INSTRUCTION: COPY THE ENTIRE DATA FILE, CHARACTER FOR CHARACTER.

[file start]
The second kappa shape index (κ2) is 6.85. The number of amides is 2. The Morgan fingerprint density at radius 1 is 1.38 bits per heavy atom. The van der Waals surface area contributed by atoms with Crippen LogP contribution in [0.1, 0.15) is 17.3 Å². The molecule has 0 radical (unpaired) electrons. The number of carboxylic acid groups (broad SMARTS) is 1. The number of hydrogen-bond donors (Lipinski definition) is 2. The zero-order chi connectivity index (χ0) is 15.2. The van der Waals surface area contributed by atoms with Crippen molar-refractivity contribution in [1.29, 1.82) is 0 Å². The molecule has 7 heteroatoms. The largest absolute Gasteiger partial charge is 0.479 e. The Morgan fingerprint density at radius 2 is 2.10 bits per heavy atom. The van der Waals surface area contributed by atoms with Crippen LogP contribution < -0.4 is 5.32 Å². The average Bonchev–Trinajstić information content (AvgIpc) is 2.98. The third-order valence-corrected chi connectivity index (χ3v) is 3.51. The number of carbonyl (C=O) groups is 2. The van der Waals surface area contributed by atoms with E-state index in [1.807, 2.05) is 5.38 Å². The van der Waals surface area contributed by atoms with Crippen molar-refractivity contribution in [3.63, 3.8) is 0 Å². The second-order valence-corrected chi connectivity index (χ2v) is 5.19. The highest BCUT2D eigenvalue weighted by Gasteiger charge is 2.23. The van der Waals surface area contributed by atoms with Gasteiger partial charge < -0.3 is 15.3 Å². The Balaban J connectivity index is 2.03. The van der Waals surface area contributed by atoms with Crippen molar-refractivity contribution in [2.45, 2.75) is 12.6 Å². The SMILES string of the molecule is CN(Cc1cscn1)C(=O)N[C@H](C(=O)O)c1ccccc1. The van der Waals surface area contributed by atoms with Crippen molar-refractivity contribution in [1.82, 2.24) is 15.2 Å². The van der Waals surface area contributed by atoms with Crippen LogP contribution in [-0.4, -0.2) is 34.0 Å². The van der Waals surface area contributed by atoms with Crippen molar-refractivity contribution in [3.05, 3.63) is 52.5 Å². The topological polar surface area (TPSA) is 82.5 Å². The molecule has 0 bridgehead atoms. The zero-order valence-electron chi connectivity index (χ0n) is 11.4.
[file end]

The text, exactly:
The second kappa shape index (κ2) is 6.85. The number of amides is 2. The Morgan fingerprint density at radius 1 is 1.38 bits per heavy atom. The van der Waals surface area contributed by atoms with Crippen LogP contribution in [0.1, 0.15) is 17.3 Å². The molecule has 0 radical (unpaired) electrons. The number of carboxylic acid groups (broad SMARTS) is 1. The number of hydrogen-bond donors (Lipinski definition) is 2. The zero-order chi connectivity index (χ0) is 15.2. The van der Waals surface area contributed by atoms with Crippen molar-refractivity contribution in [1.29, 1.82) is 0 Å². The molecule has 7 heteroatoms. The largest absolute Gasteiger partial charge is 0.479 e. The Morgan fingerprint density at radius 2 is 2.10 bits per heavy atom. The van der Waals surface area contributed by atoms with Crippen LogP contribution < -0.4 is 5.32 Å². The average Bonchev–Trinajstić information content (AvgIpc) is 2.98. The third-order valence-corrected chi connectivity index (χ3v) is 3.51. The number of carbonyl (C=O) groups is 2. The van der Waals surface area contributed by atoms with E-state index in [1.807, 2.05) is 5.38 Å². The van der Waals surface area contributed by atoms with Crippen molar-refractivity contribution in [3.63, 3.8) is 0 Å². The second-order valence-corrected chi connectivity index (χ2v) is 5.19. The highest BCUT2D eigenvalue weighted by Gasteiger charge is 2.23. The van der Waals surface area contributed by atoms with Gasteiger partial charge < -0.3 is 15.3 Å². The Balaban J connectivity index is 2.03. The van der Waals surface area contributed by atoms with Crippen molar-refractivity contribution in [2.45, 2.75) is 12.6 Å². The SMILES string of the molecule is CN(Cc1cscn1)C(=O)N[C@H](C(=O)O)c1ccccc1. The van der Waals surface area contributed by atoms with Crippen molar-refractivity contribution in [1.82, 2.24) is 15.2 Å². The van der Waals surface area contributed by atoms with Crippen LogP contribution in [-0.4, -0.2) is 34.0 Å². The van der Waals surface area contributed by atoms with Crippen molar-refractivity contribution in [3.05, 3.63) is 52.5 Å². The topological polar surface area (TPSA) is 82.5 Å². The molecule has 0 bridgehead atoms. The zero-order valence-electron chi connectivity index (χ0n) is 11.4.